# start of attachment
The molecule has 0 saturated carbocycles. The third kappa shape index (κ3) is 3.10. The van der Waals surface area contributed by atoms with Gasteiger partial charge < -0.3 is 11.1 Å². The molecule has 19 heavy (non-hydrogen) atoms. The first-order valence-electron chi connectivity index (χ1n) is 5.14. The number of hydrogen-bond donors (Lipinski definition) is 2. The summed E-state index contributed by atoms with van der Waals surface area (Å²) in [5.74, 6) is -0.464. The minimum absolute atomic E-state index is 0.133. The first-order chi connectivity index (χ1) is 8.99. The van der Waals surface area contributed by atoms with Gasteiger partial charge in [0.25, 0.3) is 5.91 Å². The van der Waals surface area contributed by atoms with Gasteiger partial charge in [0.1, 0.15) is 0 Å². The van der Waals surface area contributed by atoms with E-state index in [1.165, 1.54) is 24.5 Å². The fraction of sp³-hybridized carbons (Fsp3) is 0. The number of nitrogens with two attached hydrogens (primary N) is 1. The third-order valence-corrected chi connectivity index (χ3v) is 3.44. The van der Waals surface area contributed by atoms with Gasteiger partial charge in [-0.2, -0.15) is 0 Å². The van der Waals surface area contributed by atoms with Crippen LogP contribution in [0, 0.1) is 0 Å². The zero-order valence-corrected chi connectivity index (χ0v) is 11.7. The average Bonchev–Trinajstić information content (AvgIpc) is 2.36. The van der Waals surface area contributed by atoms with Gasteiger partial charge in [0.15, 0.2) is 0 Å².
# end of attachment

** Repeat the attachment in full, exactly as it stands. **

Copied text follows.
The molecule has 0 saturated carbocycles. The third kappa shape index (κ3) is 3.10. The van der Waals surface area contributed by atoms with Gasteiger partial charge < -0.3 is 11.1 Å². The molecule has 19 heavy (non-hydrogen) atoms. The first-order valence-electron chi connectivity index (χ1n) is 5.14. The number of hydrogen-bond donors (Lipinski definition) is 2. The summed E-state index contributed by atoms with van der Waals surface area (Å²) in [5.74, 6) is -0.464. The minimum absolute atomic E-state index is 0.133. The first-order chi connectivity index (χ1) is 8.99. The van der Waals surface area contributed by atoms with Gasteiger partial charge in [0.25, 0.3) is 5.91 Å². The van der Waals surface area contributed by atoms with Gasteiger partial charge in [0.1, 0.15) is 0 Å². The van der Waals surface area contributed by atoms with E-state index in [1.165, 1.54) is 24.5 Å². The fraction of sp³-hybridized carbons (Fsp3) is 0. The number of nitrogens with two attached hydrogens (primary N) is 1. The third-order valence-corrected chi connectivity index (χ3v) is 3.44. The van der Waals surface area contributed by atoms with Gasteiger partial charge in [-0.2, -0.15) is 0 Å². The van der Waals surface area contributed by atoms with Crippen LogP contribution in [0, 0.1) is 0 Å². The zero-order valence-corrected chi connectivity index (χ0v) is 11.7. The average Bonchev–Trinajstić information content (AvgIpc) is 2.36. The van der Waals surface area contributed by atoms with Gasteiger partial charge in [0.15, 0.2) is 0 Å².